Thursday, July 25, 2019

FDA Approves Zolgensma As Viable Treatment For Spinal Muscular Atrophy

Spinal Muscular Atrophy affects infants ability to walk, eat, and breath by reducing strength in motor nerve cells in the spinal cord. It is caused by defects in the SMN1 gene. About 400 babies are born with this genetic disorder every year, and ultimately kills each infant in just a few years. Zolgensma, is a drug developed by AveXis is designed to treat Spinal Muscular Atrophy.

Recently approved by the FDA, Zolgensma costs a whopping $2.125 million for a single dose. However, those babies who were administered the drug before 6 months demonstrated less severe muscle problems than those who did not. In fact, the earlier the treatment was administered, the healthier the babies would turn out.

Zolgensma deliveres a healthy copy of the SMN1 gene via adenoassociated virus 9. The genetically engineered virus contains the double-stranded DNA SMN1 transgene and supplements the bodies genetic instruction to produce the SMN proteins. This newly introduced DNA continues to cause protein production and continuous and sustainable rates.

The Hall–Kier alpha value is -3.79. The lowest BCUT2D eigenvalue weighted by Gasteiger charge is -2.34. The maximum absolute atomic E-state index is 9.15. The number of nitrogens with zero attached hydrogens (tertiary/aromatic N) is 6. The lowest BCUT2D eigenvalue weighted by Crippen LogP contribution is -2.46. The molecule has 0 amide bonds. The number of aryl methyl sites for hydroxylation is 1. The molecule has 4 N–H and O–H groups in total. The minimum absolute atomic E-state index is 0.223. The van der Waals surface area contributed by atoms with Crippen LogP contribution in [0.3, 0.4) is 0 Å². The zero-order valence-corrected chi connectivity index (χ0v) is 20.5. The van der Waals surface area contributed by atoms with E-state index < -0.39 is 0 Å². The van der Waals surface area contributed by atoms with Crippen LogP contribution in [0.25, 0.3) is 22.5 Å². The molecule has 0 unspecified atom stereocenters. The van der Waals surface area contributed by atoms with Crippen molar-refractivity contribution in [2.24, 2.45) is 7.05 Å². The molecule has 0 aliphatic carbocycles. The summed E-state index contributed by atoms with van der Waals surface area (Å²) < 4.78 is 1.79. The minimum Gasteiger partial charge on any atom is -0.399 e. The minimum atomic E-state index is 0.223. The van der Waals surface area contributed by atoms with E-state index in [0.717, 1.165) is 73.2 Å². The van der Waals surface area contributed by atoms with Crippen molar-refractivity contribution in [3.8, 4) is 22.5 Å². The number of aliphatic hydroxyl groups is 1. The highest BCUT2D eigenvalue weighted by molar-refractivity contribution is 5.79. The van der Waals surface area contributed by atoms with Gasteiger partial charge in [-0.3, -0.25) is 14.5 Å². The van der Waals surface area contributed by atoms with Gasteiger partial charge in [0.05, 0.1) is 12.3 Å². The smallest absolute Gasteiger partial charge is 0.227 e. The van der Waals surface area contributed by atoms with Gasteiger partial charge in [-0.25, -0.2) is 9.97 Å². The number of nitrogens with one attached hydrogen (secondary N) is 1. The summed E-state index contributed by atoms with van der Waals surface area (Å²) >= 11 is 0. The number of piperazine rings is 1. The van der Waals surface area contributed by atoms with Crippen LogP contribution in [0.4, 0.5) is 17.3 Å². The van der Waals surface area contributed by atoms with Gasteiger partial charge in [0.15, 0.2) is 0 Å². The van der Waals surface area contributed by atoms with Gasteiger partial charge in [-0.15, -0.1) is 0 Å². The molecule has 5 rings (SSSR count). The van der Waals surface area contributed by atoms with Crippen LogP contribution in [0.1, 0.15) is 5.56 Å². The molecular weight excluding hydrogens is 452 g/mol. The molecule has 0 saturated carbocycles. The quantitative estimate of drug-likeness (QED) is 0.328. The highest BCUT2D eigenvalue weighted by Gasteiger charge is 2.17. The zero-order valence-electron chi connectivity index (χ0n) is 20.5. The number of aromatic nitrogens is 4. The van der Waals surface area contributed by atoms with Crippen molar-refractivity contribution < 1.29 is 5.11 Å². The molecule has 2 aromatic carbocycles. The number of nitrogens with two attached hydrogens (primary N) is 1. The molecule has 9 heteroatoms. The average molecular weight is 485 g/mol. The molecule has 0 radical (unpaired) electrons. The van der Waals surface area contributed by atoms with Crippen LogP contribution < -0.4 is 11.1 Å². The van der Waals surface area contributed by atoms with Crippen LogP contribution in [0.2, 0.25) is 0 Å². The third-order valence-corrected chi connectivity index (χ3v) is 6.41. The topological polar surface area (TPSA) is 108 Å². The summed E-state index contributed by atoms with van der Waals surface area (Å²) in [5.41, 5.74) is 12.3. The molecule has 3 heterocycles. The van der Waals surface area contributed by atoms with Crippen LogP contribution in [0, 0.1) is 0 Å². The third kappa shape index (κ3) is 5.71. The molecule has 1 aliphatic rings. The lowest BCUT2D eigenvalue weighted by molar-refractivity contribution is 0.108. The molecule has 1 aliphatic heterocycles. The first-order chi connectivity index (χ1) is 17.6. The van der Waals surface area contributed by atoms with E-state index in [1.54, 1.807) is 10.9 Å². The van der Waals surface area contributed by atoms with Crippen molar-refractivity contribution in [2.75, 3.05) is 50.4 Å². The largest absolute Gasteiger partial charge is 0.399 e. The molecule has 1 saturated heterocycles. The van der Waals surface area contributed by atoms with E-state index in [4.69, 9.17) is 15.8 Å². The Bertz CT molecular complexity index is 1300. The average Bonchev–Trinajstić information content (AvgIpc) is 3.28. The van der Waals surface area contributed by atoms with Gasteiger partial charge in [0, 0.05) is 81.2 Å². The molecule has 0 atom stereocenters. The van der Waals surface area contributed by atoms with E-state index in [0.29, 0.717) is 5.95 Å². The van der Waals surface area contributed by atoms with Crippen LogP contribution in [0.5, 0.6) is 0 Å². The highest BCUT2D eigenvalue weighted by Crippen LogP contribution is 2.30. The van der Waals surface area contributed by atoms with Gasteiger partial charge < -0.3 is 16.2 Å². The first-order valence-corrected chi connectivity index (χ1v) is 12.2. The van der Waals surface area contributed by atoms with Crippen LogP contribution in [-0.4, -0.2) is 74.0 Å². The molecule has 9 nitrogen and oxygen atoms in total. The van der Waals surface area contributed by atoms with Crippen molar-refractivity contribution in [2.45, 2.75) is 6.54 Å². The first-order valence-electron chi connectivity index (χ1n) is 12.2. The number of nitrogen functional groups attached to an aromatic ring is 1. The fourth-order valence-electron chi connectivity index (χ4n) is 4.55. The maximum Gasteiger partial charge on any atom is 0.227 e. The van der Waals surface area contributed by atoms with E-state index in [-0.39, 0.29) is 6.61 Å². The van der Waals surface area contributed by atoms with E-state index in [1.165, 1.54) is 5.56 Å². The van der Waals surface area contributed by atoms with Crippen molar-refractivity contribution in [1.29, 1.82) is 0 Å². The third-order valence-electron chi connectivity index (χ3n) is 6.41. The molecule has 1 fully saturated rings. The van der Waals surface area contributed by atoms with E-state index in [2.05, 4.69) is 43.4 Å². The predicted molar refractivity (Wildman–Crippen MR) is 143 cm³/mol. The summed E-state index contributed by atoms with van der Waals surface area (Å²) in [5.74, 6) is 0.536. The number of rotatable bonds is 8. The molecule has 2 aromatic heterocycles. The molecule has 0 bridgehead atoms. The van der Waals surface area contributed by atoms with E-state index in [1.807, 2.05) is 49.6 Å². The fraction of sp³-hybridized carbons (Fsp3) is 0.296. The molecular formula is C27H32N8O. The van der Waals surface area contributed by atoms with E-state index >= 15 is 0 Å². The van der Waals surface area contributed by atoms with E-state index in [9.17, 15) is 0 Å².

1. Its amazing that they have discovered a cure for a such horrible disease that takes a baby away from its parents in the first few years of life. The cost of the cure is insane, leaving those who cant afford it to watch their kid die. I hope that they will find new and better ways to lower the cost of this treatment to make sure that no one has to go through this disease. No one should have to go into debt for the rest of their lives to keep their child alive.

  2. I have heard of Spinal muscular atrophy before, but this is my first time actually reading about it. After doing some research online, i have learned how terrible this disease. With these technological advances it comforts me to know that we have cures for disorders like these. When reading articles like this, it makes me think that science is something from a fantasy! Injecting genetically engineered viruses into babies to alter DNA... Interesting stuff !